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The Cautionary Whale

3 Dec

If you enjoyed the raunchy unplanned-pregnancy comedy Knocked Up earlier this year but wished it was a little bit sweeter, then Juno is the movie for you.

It’s the very funny story of a sardonic high school girl (Ellen Page) in Minnesota who gets bored, has sex with her awkward best friend (Michael Cera), and then finds herself pregnant. (Oops!)

Not ready to deal with being a mother (and an adult), Juno decides to give the baby to a seemingly perfect couple (Jason Bateman and Jennifer Garner) she finds in, of all places, the Pennysaver.

Alright, so maybe that summary does a disservice to the movie.

In actuality, Juno is one of those quirky little films that packs in a lot of laughs and a lot of heart, and announces the arrival of an original new voice and a great young actress (it’s sort of like this year’s Little Miss Sunshine). That’s the hype you’ll be hearing from now until the Oscars, but it’s actually true and well-deserved.

The writer is Diablo Cody (a former stripper making her screenwriting debut here), and she has crafted a screenplay that is so packed with laughs and strong characters that it reminded me of Napoleon Dynamite in that every other line is quotable and hysterical.

And Ellen Page (who was in, among other things, the third X-Men movie) plays Juno confidently, but as the character begins to learn more about herself and the people around her, she becomes more and more endearing. I’m sure we all can remember a person from high school who acted like and thought they had everything all figured out, but really was very unsure of him/herself. That’s Juno, and Page captures all of that uncertainty in a star-making performance.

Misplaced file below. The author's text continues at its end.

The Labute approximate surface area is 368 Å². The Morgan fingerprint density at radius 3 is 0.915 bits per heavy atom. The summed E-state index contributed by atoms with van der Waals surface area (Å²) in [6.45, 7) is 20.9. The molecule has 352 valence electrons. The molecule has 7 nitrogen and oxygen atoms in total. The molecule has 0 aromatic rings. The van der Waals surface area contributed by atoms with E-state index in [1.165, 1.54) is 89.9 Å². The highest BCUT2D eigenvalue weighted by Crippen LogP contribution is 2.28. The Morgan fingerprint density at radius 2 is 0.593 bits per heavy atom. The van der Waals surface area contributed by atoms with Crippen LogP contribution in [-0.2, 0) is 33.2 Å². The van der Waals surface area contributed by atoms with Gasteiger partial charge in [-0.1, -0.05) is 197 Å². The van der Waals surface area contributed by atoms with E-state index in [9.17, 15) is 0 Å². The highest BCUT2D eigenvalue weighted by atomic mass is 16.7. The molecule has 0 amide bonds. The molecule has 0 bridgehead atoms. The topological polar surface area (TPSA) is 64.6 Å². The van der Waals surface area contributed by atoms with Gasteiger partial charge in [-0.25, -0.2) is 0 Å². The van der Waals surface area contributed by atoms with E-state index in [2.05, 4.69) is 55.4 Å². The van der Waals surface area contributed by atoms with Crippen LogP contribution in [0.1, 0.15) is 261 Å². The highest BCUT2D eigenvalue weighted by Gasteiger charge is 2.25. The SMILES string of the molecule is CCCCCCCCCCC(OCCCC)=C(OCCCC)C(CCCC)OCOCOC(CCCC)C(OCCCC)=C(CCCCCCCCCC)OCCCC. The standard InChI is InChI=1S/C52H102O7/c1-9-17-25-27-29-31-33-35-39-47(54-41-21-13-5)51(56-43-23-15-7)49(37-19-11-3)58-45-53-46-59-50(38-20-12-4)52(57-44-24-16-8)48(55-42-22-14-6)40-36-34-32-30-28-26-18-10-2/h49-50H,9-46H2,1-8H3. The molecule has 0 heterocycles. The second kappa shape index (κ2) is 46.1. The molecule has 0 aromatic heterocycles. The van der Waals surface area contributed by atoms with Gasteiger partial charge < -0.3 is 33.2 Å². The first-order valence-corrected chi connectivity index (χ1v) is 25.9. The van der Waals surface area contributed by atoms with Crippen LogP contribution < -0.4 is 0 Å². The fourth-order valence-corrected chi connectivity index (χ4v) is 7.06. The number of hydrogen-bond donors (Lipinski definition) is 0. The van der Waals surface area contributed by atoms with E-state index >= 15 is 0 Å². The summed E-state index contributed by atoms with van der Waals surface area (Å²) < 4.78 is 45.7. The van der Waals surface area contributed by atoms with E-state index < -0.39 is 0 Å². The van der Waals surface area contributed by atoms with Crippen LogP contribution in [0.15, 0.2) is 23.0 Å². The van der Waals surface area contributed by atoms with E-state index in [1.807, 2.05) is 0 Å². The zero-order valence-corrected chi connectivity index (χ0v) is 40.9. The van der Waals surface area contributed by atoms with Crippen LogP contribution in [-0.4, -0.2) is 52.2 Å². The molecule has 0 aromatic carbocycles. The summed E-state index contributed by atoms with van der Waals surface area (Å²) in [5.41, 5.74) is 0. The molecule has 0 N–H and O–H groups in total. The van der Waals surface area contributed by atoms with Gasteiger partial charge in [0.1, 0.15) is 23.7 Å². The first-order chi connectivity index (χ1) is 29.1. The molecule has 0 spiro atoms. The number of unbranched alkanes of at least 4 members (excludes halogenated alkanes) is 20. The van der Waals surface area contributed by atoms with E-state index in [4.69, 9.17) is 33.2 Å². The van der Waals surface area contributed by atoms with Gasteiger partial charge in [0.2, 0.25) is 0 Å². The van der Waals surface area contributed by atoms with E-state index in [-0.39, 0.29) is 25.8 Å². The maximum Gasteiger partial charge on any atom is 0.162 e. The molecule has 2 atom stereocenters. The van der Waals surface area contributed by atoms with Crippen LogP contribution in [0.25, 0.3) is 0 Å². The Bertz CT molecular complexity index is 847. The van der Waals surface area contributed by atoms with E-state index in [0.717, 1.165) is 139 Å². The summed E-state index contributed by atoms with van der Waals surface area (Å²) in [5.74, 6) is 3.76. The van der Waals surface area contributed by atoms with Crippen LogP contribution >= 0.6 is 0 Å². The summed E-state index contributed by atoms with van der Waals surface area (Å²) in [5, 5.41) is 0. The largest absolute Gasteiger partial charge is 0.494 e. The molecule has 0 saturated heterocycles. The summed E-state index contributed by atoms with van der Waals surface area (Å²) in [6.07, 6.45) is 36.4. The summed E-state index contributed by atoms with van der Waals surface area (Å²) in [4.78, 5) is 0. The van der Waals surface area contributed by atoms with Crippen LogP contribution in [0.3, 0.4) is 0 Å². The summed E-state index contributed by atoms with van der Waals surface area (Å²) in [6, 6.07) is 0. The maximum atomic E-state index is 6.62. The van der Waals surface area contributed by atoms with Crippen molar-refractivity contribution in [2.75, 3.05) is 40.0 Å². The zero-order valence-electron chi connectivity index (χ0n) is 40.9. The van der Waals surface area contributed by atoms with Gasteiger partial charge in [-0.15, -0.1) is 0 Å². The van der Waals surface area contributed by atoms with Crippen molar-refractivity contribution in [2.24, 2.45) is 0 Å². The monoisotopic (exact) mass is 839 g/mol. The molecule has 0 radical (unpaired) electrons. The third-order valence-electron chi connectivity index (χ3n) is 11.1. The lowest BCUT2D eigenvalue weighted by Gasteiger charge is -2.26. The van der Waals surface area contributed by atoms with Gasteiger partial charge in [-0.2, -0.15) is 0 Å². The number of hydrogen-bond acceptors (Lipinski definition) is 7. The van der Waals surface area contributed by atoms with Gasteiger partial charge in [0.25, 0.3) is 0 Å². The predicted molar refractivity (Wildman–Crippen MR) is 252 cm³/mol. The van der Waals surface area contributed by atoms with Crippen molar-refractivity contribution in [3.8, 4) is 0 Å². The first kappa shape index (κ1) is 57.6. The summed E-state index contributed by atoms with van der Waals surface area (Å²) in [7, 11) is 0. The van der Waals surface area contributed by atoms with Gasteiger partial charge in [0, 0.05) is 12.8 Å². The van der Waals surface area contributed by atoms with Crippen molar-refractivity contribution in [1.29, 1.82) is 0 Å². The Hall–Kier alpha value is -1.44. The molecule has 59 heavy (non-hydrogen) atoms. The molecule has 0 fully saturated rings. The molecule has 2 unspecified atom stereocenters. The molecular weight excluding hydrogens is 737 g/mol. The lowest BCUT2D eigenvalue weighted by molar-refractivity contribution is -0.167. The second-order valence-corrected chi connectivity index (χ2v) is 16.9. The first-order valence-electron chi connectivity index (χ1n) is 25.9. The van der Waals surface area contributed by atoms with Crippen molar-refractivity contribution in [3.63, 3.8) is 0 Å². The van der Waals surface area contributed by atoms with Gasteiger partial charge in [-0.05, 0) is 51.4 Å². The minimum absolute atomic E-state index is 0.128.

Both women will be Oscar-nominated for sure.

Of course, there are other folks in this movie, and it’s worth noting that my girl, Jennifer Garner, also acquits herself quite well. She and Bateman (reteaming again after The Kingdom) are at first the perfect adoptive parents — so perfect they’re quite scary — but as with Juno, beneath the surface they are not what they seem.

Michael Cera is more awkward here than he was in Superbad — just check out those shorts — but he, too, is sweet and endearing. And Rainn Wilson (from The Office) makes a brief appearance early on and utters what will likely be the film’s most quoted line, “That’s one doodle that can’t be undid, homeskillet.”

I suppose it’d be wrong to overlook director Jason Reitman’s work here because a good screenplay is only half or a third of what makes a movie great. But Juno‘s screenplay is so good, so quotable, so original, so funny, so winning, so clever, and so dominant here that it’s impossible to really notice anything else. It’s that tandem of great words and a perfectly-cast actress that makes Junoa real must-see.

I’m giving it an A–.

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